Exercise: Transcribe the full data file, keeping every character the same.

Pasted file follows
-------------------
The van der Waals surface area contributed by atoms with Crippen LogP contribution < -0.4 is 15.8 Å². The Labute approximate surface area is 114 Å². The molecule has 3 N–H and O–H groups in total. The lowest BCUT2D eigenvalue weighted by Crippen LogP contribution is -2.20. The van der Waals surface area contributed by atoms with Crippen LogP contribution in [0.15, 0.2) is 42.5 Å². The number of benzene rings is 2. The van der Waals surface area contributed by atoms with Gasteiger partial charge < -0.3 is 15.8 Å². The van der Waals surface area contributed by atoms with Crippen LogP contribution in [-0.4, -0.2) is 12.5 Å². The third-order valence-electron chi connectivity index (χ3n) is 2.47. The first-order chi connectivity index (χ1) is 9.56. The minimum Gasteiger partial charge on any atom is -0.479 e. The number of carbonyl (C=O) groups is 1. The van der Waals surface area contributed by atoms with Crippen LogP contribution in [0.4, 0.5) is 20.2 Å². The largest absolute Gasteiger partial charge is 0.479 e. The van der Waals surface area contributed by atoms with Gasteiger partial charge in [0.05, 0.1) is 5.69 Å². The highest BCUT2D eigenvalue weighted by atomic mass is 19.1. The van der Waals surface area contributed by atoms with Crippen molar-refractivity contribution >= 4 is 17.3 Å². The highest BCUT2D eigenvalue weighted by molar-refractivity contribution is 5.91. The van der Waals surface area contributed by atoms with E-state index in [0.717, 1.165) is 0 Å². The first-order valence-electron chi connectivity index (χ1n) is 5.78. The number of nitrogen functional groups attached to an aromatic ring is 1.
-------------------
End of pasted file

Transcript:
The van der Waals surface area contributed by atoms with Crippen LogP contribution < -0.4 is 15.8 Å². The Labute approximate surface area is 114 Å². The molecule has 3 N–H and O–H groups in total. The lowest BCUT2D eigenvalue weighted by Crippen LogP contribution is -2.20. The van der Waals surface area contributed by atoms with Crippen LogP contribution in [0.15, 0.2) is 42.5 Å². The number of benzene rings is 2. The van der Waals surface area contributed by atoms with Gasteiger partial charge < -0.3 is 15.8 Å². The van der Waals surface area contributed by atoms with Crippen LogP contribution in [-0.4, -0.2) is 12.5 Å². The third-order valence-electron chi connectivity index (χ3n) is 2.47. The first-order chi connectivity index (χ1) is 9.56. The minimum Gasteiger partial charge on any atom is -0.479 e. The number of carbonyl (C=O) groups is 1. The van der Waals surface area contributed by atoms with Crippen LogP contribution in [0.4, 0.5) is 20.2 Å². The largest absolute Gasteiger partial charge is 0.479 e. The van der Waals surface area contributed by atoms with Gasteiger partial charge in [0.05, 0.1) is 5.69 Å². The highest BCUT2D eigenvalue weighted by atomic mass is 19.1. The van der Waals surface area contributed by atoms with Crippen molar-refractivity contribution >= 4 is 17.3 Å². The highest BCUT2D eigenvalue weighted by molar-refractivity contribution is 5.91. The van der Waals surface area contributed by atoms with E-state index in [0.717, 1.165) is 0 Å². The first-order valence-electron chi connectivity index (χ1n) is 5.78. The number of nitrogen functional groups attached to an aromatic ring is 1.